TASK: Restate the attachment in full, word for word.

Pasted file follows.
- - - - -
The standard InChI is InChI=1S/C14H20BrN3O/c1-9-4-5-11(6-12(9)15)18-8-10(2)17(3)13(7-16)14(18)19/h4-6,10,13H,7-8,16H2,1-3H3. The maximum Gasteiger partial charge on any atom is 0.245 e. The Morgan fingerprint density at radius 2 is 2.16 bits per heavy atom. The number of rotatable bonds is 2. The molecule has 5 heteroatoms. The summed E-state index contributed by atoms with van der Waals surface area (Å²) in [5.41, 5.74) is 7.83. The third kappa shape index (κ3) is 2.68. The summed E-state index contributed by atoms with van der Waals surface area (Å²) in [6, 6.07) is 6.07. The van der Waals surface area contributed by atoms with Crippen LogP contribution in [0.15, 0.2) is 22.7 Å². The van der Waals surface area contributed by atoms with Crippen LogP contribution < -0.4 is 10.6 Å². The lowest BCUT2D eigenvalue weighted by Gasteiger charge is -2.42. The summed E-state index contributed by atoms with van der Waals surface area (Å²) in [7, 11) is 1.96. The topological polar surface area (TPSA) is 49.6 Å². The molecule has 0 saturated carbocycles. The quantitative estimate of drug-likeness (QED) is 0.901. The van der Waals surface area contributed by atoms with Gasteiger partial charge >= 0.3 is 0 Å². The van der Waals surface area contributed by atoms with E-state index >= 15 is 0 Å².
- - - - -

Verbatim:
The standard InChI is InChI=1S/C14H20BrN3O/c1-9-4-5-11(6-12(9)15)18-8-10(2)17(3)13(7-16)14(18)19/h4-6,10,13H,7-8,16H2,1-3H3. The maximum Gasteiger partial charge on any atom is 0.245 e. The Morgan fingerprint density at radius 2 is 2.16 bits per heavy atom. The number of rotatable bonds is 2. The molecule has 5 heteroatoms. The summed E-state index contributed by atoms with van der Waals surface area (Å²) in [5.41, 5.74) is 7.83. The third kappa shape index (κ3) is 2.68. The summed E-state index contributed by atoms with van der Waals surface area (Å²) in [6, 6.07) is 6.07. The van der Waals surface area contributed by atoms with Crippen LogP contribution in [0.15, 0.2) is 22.7 Å². The van der Waals surface area contributed by atoms with Crippen LogP contribution < -0.4 is 10.6 Å². The lowest BCUT2D eigenvalue weighted by Gasteiger charge is -2.42. The summed E-state index contributed by atoms with van der Waals surface area (Å²) in [7, 11) is 1.96. The topological polar surface area (TPSA) is 49.6 Å². The molecule has 0 saturated carbocycles. The quantitative estimate of drug-likeness (QED) is 0.901. The van der Waals surface area contributed by atoms with Gasteiger partial charge >= 0.3 is 0 Å². The van der Waals surface area contributed by atoms with E-state index >= 15 is 0 Å².